Sakta Influence on Assamese Literature during Ahom rule
The growing Sakta influence in the Ahom period had been great and far flung. The later Ahom kings adopted Sakta religion and developed the Sakta outlook on life, which was in accord with the militant and epicurean ideals of the ruling class. For this reason and on account of the impact of new urban cultural currents, the influence of Vaishnava poetry began to decline and a new Sakta literature came to be written. In imitation of the Vaisnava Bargits the Sakta poets created in Assamese a body of hymns which are even now sung as prayer-psalms. Some of these hymns were said to have been composed by the Ahom kings Rudra Singha and Siva Singha. These Sakta hymns, though impressive in alliteration and metrical perfection, suffer from a certain monotony of theme and phraseology coupled with want of personal feeling. Side by side with these lyrics flourished during this period with the descriptive verses on Sakta goddesses such as Durga, Kali, Sitala, which are even today chanted in their worship and adoration. The court poets were encouraged by the Ahom kings to render Sakta scriptures into Assamese. Ananta Acarya was commissioned by King Siva Singha to write Ananda Lahari. This connection many dedicatory verses glorifying their piety and charity were composed. These court poets were masters both of Sanskrit and of Assamese. Naturally, in the pras'astis or panegyrics, the poets used a specific diction abounding in sonorous and metaphorical Sanskrit expressions presupposing aknowledge of Puranik mythology and legends.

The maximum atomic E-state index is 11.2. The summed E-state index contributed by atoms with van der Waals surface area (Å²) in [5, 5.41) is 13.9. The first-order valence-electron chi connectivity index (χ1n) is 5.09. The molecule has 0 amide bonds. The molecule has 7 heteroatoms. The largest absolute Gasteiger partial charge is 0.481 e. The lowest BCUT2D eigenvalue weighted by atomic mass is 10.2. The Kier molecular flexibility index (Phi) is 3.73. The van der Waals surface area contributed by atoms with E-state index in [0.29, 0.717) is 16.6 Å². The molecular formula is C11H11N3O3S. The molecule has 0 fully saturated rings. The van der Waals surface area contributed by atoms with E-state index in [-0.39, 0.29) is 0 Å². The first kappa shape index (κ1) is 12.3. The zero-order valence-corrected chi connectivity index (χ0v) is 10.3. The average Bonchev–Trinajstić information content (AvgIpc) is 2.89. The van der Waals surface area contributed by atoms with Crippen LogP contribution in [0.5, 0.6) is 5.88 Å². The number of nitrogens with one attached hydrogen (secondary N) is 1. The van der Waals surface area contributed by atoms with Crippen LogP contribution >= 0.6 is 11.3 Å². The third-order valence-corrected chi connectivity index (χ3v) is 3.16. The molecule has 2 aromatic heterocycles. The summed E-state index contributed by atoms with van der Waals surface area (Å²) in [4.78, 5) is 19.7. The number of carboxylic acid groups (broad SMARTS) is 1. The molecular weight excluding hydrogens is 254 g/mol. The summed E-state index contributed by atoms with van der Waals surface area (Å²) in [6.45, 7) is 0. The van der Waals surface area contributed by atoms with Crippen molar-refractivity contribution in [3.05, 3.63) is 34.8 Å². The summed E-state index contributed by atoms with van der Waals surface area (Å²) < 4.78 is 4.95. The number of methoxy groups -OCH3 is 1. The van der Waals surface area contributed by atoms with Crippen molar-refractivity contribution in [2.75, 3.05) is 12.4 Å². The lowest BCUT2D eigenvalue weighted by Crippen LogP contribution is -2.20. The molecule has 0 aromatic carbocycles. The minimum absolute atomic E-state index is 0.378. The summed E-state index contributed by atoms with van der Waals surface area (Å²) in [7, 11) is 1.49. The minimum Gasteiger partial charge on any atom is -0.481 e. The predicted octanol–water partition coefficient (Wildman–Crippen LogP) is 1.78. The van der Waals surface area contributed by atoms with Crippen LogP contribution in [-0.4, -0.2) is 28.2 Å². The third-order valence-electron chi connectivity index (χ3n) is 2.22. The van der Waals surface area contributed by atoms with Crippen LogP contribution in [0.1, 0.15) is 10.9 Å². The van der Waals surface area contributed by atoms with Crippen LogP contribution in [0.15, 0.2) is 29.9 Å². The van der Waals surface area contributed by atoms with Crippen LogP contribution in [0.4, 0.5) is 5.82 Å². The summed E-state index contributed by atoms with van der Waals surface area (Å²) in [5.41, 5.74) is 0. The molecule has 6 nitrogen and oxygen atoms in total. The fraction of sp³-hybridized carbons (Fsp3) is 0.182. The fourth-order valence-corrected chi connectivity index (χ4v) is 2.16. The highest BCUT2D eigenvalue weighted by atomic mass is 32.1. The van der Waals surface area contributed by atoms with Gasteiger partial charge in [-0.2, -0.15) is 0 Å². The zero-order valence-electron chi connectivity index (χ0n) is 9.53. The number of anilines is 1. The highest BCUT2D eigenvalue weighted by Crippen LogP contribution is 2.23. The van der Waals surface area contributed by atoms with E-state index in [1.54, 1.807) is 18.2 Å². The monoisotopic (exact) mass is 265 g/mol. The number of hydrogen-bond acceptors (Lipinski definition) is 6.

Erotic Literature in Assam during Ahom Rule